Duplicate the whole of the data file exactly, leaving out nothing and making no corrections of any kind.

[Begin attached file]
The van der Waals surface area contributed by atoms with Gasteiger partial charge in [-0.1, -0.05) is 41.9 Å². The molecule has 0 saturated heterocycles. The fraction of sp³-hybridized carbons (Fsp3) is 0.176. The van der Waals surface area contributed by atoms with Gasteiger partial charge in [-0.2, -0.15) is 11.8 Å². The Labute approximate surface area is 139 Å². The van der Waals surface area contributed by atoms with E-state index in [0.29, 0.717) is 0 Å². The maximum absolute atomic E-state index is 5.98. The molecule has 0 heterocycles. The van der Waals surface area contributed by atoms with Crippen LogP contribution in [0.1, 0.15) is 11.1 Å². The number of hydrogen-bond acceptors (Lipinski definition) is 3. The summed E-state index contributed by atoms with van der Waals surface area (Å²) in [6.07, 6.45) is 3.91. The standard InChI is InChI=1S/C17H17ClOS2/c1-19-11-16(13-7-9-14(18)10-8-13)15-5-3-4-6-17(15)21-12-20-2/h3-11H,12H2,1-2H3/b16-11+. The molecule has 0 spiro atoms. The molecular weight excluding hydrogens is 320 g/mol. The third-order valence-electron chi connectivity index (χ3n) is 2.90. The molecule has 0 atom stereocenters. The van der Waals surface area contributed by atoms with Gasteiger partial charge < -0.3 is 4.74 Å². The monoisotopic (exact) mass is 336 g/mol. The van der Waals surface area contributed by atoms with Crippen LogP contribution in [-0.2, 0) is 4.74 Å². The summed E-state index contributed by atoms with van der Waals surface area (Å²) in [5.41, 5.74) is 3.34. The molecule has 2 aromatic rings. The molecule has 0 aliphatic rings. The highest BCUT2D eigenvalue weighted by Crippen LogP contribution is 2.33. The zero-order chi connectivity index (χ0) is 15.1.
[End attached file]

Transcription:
The van der Waals surface area contributed by atoms with Gasteiger partial charge in [-0.1, -0.05) is 41.9 Å². The molecule has 0 saturated heterocycles. The fraction of sp³-hybridized carbons (Fsp3) is 0.176. The van der Waals surface area contributed by atoms with Gasteiger partial charge in [-0.2, -0.15) is 11.8 Å². The Labute approximate surface area is 139 Å². The van der Waals surface area contributed by atoms with E-state index in [0.29, 0.717) is 0 Å². The maximum absolute atomic E-state index is 5.98. The molecule has 0 heterocycles. The van der Waals surface area contributed by atoms with Crippen LogP contribution in [0.1, 0.15) is 11.1 Å². The number of hydrogen-bond acceptors (Lipinski definition) is 3. The summed E-state index contributed by atoms with van der Waals surface area (Å²) in [6.07, 6.45) is 3.91. The standard InChI is InChI=1S/C17H17ClOS2/c1-19-11-16(13-7-9-14(18)10-8-13)15-5-3-4-6-17(15)21-12-20-2/h3-11H,12H2,1-2H3/b16-11+. The molecule has 0 spiro atoms. The molecular weight excluding hydrogens is 320 g/mol. The third-order valence-electron chi connectivity index (χ3n) is 2.90. The molecule has 0 atom stereocenters. The van der Waals surface area contributed by atoms with Gasteiger partial charge < -0.3 is 4.74 Å². The monoisotopic (exact) mass is 336 g/mol. The van der Waals surface area contributed by atoms with Crippen LogP contribution in [-0.2, 0) is 4.74 Å². The summed E-state index contributed by atoms with van der Waals surface area (Å²) in [5.41, 5.74) is 3.34. The molecule has 2 aromatic rings. The molecule has 0 aliphatic rings. The highest BCUT2D eigenvalue weighted by Crippen LogP contribution is 2.33. The zero-order chi connectivity index (χ0) is 15.1.